Traits measured: Animals were weighed individually at weekly intervals. Mortality was recorded daily. Average Daily Feed Intake (ADFI), Body Weight Gain (BWG) and Feed to Gain Ratio (FCR) was calculated from these data by period and cumulatively. Feed wastage was recorded on daily basis and the data was used to estimate feed consumption. At the termination of experiment, twenty rabbits (five each group) were sampled randomly for carcass evaluations at 13 weeks of age, weighed and manually slaughtered. Carcass weight (the main body, head, kidneys, liver, heart and other total edible parts) was determined according to Blasco et al. (1993). The carcasses were weighed and the weights of the skin, legs, liver, spleen, kidneys, heart and lungs were recorded and expressed as g kg-1 of Slaughter Weight (SW). Carcass and dressed weights studied (dressed weight = carcass weight plus giblets weight)/live body weight.

Table 1: Formulation and composition of commercial growing rabbit diet
Image for - Effect of Supplementation of Yucca schidigera Extract to Growing 
  Rabbit Diets on Growth Performance, Carcass Characteristics, Serum Biochemistry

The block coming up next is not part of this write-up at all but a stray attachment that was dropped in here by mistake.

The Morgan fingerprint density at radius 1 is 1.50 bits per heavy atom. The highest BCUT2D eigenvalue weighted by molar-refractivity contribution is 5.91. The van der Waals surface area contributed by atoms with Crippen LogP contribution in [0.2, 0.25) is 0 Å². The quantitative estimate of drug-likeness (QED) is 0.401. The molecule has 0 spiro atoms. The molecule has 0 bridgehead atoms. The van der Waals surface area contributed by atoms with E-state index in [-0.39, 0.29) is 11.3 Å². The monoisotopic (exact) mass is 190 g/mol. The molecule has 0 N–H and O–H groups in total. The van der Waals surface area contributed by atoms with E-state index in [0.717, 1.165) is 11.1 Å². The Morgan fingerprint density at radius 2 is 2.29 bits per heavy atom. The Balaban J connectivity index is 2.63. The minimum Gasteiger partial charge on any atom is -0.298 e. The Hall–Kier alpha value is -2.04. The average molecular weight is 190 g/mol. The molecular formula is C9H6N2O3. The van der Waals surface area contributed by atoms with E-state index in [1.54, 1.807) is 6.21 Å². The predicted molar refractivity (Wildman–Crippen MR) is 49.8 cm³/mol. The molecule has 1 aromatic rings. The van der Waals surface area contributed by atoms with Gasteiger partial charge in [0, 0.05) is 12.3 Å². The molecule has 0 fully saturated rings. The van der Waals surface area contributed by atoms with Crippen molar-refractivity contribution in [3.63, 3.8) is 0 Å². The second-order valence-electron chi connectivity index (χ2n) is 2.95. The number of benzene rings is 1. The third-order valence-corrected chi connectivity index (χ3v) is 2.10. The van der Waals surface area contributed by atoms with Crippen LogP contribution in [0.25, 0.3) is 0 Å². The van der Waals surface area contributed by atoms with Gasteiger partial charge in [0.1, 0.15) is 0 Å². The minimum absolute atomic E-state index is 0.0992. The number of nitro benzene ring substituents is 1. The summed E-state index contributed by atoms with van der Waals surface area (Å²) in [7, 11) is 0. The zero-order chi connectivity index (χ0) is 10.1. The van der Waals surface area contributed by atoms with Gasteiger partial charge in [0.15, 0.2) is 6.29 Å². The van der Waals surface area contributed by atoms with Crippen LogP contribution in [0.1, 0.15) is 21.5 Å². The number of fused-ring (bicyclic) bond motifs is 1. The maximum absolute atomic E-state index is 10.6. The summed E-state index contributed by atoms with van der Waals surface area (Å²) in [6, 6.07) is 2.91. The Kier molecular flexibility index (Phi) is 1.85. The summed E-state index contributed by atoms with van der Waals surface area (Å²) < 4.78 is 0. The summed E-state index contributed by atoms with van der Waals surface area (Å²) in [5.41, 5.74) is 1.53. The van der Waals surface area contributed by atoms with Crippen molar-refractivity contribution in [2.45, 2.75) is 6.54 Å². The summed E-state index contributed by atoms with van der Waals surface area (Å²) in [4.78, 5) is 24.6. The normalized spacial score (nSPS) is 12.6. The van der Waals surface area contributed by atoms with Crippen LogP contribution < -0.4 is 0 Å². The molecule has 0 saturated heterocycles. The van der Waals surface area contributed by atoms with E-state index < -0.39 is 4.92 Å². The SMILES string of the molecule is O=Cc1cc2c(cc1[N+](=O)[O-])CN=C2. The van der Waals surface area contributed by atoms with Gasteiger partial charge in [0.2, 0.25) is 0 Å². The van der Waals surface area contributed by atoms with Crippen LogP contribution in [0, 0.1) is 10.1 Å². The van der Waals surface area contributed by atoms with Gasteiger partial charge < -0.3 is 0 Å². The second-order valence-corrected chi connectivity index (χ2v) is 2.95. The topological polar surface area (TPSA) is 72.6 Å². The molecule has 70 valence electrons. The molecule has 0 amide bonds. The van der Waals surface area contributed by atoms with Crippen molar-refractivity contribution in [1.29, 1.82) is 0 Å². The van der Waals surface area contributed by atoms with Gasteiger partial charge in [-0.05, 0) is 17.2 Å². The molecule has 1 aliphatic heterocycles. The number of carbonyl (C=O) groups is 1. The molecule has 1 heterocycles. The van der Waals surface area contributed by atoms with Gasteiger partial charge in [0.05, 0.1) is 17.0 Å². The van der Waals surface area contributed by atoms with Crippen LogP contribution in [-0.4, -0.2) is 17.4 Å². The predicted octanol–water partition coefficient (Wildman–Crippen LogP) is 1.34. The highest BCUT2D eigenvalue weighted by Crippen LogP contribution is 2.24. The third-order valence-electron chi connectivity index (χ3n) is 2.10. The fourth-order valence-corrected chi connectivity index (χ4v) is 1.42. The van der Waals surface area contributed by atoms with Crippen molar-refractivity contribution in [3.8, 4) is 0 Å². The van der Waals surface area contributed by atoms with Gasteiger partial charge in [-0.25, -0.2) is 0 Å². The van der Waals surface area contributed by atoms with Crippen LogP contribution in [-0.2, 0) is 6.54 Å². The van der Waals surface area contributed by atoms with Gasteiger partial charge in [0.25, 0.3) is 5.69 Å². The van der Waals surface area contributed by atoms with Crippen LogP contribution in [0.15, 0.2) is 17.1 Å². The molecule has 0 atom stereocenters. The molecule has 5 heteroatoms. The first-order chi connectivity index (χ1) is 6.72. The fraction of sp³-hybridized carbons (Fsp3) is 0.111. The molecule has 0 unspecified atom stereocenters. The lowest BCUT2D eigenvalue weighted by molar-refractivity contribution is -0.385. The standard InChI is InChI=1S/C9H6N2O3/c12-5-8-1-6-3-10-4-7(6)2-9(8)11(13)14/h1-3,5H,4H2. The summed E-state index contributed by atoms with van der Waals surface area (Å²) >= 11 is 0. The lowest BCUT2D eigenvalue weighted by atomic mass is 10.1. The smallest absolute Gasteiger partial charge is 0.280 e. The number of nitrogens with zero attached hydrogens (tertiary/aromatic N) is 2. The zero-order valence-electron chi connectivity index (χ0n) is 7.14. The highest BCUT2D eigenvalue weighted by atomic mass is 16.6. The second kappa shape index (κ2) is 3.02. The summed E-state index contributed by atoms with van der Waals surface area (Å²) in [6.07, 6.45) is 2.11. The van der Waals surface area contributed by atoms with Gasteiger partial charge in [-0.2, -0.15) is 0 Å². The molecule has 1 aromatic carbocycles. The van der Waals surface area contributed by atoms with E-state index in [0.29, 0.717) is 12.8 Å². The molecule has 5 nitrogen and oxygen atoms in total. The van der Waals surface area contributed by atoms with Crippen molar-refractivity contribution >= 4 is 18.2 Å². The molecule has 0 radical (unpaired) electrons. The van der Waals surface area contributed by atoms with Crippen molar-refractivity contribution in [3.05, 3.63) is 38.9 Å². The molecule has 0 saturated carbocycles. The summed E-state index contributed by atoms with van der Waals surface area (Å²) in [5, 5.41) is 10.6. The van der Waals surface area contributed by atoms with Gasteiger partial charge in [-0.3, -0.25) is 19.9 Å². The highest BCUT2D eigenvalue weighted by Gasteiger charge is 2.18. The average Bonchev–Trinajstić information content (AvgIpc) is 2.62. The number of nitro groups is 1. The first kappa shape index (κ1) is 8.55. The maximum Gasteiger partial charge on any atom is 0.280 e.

and Liver Oxidative Status
*Each one kg of premix (minerals and vitamins mixture) contains Vit. A: 20000 IU, Vit. D3: 15000 IU, Vit. E: 8.33 g, Vit. K: 0.33 g, Vit. B1: 0.33, Vit. B2: 1.0 g, Vit. B6: 0.33 g, Vit. B5: 8.33 g, Vit. B12: 1.7 mg, Pantothenic acid: 3.33 g, Biotine: 33 mg, Folic acid: 0.83 g, Choline chloride: 200, **Calculated according to NRC (1994), ***Chemical analysis according to AOAC (2006)

Blood samples were collected from sacrificed rabbits in clean sterile tubes. Samples were let to coagulate and centrifuged at 3500 rpm for 15 min to obtain serum and serum samples were kept in Eppendorf tubes at -20°C until analyzed. The following serum biochemical parameters were determined: Total Protein (TP), Albumin (ALB), Globulin GLB (TP-ALB), Total Cholesterol (TCHO), High Density Lipoprotein (HDL) cholesterol, Low-Density Lipoprotein (LDL) cholesterol, Triglyceride (TRG), Aspartate Aminotransferase (AST) and Alanine aminotransferase (ALT), Immunoglobulin G (IgG) and M (IgM) levels were determined spectrophotometrically using commercial diagnostic kits provided by Biodiagnostic Co. (Giza, Egypt). Serum ammonia concentration was determined using coupled enzymatic assay (Ishihara et al., 1972).